Enhanced mRNA FISH with compact quantum dots

Enhanced mRNA FISH with compact quantum dots

A team of researchers have engineered a new type of molecular probe that can measure and count RNA in cells and tissue without organic dyes. The probe is based on the conventional fluorescence in situ hybridization (FISH) technique, but it relies on compact quantum dots to illuminate molecules and diseased cells rather than fluorescent dyes.

Over the last 50 years, FISH has evolved into a multi-billion-dollar industry because it effectively images and counts DNA and RNA in single cells. However, FISH has its limitations due to the delicate nature of the dyes. For example, the dyes rapidly deteriorate and are not very good at imaging in three dimensions. In addition, conventional FISH can only read out a couple of RNA or DNA sequences at a time.

Quantum dots illuminate the locations of individual mRNA as red dots in the cytoplasm of a single HeLa cell. The blue region is the nucleus. "By replacing dyes with quantum dots, there are no stability issues whatsoever and we can count numerous RNAs with higher fidelity than before," said the senior author. "Moreover, we uncovered a fundamental limit to the size of a molecular label in cells, revealing new design rules for analysis in cells."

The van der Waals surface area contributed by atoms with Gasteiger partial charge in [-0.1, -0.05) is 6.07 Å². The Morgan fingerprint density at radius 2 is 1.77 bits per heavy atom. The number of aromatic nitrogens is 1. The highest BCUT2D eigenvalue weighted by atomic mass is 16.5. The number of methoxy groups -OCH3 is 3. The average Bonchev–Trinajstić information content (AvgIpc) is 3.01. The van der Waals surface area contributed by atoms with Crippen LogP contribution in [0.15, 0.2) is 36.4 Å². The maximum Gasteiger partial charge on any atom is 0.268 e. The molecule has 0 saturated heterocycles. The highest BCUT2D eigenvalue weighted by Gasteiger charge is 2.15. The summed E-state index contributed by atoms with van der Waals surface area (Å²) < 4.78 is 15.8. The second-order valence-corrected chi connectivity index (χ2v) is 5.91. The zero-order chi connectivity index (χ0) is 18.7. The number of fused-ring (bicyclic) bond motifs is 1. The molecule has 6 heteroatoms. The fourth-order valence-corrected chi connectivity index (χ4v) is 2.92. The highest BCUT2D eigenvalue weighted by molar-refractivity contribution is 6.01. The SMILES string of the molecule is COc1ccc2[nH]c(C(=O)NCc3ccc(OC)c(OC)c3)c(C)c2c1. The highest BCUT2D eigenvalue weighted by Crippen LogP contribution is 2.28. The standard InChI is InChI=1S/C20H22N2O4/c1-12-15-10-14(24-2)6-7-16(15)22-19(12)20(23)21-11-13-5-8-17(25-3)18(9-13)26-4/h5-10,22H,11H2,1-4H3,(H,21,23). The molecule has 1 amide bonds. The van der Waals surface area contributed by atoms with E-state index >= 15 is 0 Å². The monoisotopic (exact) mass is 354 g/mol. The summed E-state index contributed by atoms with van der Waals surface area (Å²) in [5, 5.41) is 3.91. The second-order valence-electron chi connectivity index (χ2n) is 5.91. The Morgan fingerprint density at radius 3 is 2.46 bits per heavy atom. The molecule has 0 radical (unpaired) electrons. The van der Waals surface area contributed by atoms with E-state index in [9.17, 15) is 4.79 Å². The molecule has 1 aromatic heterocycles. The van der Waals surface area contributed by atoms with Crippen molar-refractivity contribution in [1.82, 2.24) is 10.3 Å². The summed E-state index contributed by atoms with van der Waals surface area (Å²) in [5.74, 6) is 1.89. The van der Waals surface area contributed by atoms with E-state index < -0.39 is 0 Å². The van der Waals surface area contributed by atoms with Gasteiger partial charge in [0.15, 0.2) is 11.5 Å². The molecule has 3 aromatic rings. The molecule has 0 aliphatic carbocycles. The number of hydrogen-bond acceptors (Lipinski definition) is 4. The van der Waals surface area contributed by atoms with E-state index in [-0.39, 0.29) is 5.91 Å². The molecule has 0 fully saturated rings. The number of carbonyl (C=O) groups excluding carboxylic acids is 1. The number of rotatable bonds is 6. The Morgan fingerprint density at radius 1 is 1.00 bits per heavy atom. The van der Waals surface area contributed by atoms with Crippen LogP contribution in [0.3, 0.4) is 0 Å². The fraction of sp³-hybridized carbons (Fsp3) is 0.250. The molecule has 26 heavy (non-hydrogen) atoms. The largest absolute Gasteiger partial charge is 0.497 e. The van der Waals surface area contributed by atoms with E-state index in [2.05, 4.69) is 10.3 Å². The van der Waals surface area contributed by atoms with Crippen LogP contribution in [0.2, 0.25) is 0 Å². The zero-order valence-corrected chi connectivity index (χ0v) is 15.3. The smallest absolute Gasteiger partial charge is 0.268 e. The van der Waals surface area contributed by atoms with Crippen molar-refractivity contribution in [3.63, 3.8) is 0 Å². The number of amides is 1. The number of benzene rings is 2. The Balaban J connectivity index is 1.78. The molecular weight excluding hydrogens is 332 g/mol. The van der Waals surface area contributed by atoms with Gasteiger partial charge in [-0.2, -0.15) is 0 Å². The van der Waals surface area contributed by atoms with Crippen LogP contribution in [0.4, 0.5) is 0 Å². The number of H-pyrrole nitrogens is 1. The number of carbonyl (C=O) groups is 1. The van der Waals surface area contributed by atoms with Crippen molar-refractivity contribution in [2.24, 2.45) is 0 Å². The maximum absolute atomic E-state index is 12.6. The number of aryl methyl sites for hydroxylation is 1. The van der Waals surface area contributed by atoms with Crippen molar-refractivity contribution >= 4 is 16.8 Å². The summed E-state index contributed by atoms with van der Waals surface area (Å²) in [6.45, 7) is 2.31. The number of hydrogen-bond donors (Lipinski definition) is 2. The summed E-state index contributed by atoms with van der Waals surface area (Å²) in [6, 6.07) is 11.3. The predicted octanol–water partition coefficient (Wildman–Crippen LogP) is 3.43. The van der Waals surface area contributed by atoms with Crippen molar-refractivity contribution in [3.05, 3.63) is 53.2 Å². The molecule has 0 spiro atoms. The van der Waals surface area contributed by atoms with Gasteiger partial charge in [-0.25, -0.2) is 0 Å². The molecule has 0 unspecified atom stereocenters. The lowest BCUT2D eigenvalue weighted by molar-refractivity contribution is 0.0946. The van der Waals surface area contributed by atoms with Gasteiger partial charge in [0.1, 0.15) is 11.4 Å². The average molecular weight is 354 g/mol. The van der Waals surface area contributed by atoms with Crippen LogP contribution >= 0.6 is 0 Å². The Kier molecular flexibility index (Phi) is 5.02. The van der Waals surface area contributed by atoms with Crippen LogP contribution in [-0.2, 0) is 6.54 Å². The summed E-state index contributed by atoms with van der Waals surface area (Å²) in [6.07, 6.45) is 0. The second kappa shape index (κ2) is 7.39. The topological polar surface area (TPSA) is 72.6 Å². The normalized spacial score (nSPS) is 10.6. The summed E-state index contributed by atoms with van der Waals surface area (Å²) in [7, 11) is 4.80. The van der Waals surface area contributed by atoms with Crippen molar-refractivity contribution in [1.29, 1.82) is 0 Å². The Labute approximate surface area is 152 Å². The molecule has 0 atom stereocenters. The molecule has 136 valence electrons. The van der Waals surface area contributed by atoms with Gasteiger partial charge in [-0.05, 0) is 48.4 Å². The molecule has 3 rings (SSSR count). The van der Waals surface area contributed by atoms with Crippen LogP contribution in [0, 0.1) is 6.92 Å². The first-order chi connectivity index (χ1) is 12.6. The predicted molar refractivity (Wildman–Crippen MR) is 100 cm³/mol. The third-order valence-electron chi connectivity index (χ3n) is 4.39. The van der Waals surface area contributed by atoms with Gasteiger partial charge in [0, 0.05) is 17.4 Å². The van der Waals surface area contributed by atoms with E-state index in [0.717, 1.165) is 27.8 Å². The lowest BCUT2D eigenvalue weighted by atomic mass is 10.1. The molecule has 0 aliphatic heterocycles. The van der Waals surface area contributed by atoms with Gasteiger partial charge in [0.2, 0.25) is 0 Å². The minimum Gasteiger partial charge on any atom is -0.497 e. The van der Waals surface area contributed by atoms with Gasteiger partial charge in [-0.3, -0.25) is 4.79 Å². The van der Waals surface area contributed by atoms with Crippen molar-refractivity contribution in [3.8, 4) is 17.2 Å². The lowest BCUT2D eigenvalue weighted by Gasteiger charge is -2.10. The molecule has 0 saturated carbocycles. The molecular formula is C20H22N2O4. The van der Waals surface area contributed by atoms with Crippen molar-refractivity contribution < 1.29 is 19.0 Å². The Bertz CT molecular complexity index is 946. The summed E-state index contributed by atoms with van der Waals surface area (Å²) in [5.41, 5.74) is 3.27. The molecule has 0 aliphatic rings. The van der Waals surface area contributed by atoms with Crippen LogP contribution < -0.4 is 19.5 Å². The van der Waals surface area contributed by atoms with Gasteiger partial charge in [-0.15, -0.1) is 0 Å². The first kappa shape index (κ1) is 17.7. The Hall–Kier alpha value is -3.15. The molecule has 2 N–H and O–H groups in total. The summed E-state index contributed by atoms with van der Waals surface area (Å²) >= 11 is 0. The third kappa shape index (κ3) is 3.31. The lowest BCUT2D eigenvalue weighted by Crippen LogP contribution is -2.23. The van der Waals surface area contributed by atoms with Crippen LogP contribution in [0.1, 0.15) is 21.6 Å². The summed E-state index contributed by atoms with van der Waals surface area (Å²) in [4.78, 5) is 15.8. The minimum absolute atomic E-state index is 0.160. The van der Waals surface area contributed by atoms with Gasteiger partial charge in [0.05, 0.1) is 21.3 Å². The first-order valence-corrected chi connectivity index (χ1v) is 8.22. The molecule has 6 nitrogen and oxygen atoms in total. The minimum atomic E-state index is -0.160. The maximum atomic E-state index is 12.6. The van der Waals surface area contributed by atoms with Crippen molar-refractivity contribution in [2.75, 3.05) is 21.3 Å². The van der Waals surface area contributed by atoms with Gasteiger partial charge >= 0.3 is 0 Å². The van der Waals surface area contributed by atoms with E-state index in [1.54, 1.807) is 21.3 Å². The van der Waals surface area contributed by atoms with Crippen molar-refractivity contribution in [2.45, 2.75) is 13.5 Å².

In their latest paper, published in Nature Communications, the team identified an optimal size for quantum dots in order to effectively work with the FISH protocol. This discovery enabled quantum dot-based FISH to match the labeling accuracies currently obtained with organic dyes.

The team created unique quantum dots that are made of a zinc, selenium, cadmium, and mercury alloy and are coated with polymers. "The core of the dot dictates the wavelength of emission, and the shell dictates how much light will be given off," said the senior author.

These dots can emit color independent of the size of the particle, which is not the case for conventional quantum dots. The dots are also small enough (7 nanometers) to fit on a probe that can maneuver between proteins and DNA in a cell, making them more comparable in size to the dyes used in conventional FISH probes.

In experiments with HeLa cells and prostate cancer cells, the researchers found that dye-based FISH cell counts declined rapidly in minutes. The quantum dot-based FISH method provided long-term luminescence to allow counting of RNA for more than 10 minutes, making it possible to acquire 3D cell imaging.

"This is important because images of cells and tissues are acquired slice-by-slice in sequence, so later slices that are labeled with dyes are depleted before they can be imaged," said the senior author.